A similarity between both schools of thought however lies in the realisation that, as described by Wordsworth, the 'poetic diction'  had been exhausted and was no longer a desired part of poetics. He proclaims that 'the Poet must descend from this supposed height; and, in order to excite rational sympathy, he must express himself as other men express themselves.'  Eliot concurs with other critics of his time that Wordsworth, along with Coleridge and other Romantics were responsible for this departure from strict poetic diction, although conceding that it was by no means an original thought.
I would be inclined to criticise both of these theories in order to ascertain in which school of thought the majority of my faith might lie. In Eliot's work it would certainly appear difficult to assume that an author can be completely depersonalised from a work in which he himself has created. His assertion that there will be a distinction made in the natural creative process between the author, his personal emotions and his literary product generated at the end is, to me, doubtful. I would be confident in suspecting that there must be some remnant of the author and his personality, however small, left on his work. I do however agree with Eliot that perhaps to focus entirely on the thoughts and feelings of the author is wrong, and there was a need at this time of writing for the literary critics and scholars to re-focus on the poetry again.
Wordsworth view that 'poetry is the spontaneous overflow of powerful feelings'  is certainly apparent throughout the Lyrical Ballads, and his 'powerful feelings' are best represented in his descriptions of nature away from urban centres. Wordsworth's appreciation of nature was definitely prominent in much of his works, and he tells us that it is important to him 'because in that condition of life our elementary feelings coexist in a state of greater simplicity, and, consequently, may be more accurately contemplated, and more forcibly communicated'  to the reader of his poetry. The conflicting idea between poetry being an organised, scientific process, and the spontaneity and impulsiveness suggested by the Romantics is interesting to explore. One of the clearer comparisons to be made between the two is Eliot's assertion that the writer, by depersonalising himself from his work, will be able to provide 'emotions which he has never experienced [and they] will serve his turn as well as those familiar to him.'  He states that whether the experiences employed by the author in order to write his work are real or fictitious make no difference to the quality of the final outcome, because it is not these personal emotions that are being illustrated in the poetry. I think Eliot's theory may offer valuable insights into some literary texts, but the values and beliefs of Wordsworth are hard to entirely dismiss in his favour.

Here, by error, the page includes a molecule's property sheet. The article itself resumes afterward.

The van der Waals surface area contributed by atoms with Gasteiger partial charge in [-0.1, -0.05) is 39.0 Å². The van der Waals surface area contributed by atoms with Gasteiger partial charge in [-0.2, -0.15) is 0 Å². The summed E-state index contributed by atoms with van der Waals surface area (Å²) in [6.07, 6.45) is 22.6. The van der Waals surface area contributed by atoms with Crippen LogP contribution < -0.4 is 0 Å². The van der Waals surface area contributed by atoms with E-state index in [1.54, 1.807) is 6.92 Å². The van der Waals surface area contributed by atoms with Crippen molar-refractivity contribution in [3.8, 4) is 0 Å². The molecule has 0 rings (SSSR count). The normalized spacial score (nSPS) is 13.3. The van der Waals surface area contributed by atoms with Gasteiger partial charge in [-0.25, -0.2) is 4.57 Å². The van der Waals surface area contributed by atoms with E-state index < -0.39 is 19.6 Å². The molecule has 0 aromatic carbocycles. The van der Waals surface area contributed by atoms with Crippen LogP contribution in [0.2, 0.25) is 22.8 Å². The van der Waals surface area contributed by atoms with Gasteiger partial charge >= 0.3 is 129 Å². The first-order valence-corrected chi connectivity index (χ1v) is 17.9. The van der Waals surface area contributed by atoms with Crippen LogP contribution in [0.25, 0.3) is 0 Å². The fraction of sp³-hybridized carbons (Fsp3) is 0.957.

In conclusion to my assessment of both Eliot's 'Tradition and Individual Talent' and Wordsworth's 'Preface' to the Lyrical Ballads, I would say that both hold important factors and ideas towards the question of whether there is a place for real-life emotion in verbal art. Eliot, it is clear, does not agree that there is a place for the emotion of the author in his final work, and firmly projects his theory of depersonalisation, using his analogy of the catalyst of the filament of platinum as the personality of the author and the chemical reaction which ensues as the literary process to further this philosophy. In this way poetry serves as a retreat for the author from both his personality and the emotions of which he suffers. The Preface and the thoughts therein of Wordsworth's are therefore diametrically opposed to Eliot, stressing the origin of poetry 'from emotion recollected in tranquillity'.  He highlights in the preface that he desires to show how 'feelingâ€¦ gives importance to the action and the situation' in the poetry, and not the other way around. He uses throughout his poetry a plethora of emotional language, and in many cases, without this, the content of the poems do not amount to much in themselves. My criticism on the text of the 'Preface' would be Wordsworth's inability to provide an example of a 'spontaneous overflow of powerful feelings'. We, as reader, are only able to guess the 'overflowing feelings' of Wordsworth, but we are introduced with many good examples concerning his strong beliefs about what poetry should be.
I agree with aspects of both the theses to a certain extent, but I would support more confidently that there is a place for real-life emotion in verbal art. I cannot wholly conceive that the author is truly able to remove him or herself from their own literary creations, and become wholly depersonalised as a result. Surely there will be a trace, however small, of the personality of the author left in the work. The incorporation of scientific procedures into literature is hard for me to appreciate. Of course the reactions of people to literature are not easy to understand in relation to chemical reactions as they are not mapped out, and have no bound solution. Eliot does however stress that the labour and concentration of the author are important, but I think Wordsworth's thesis continues to command assent.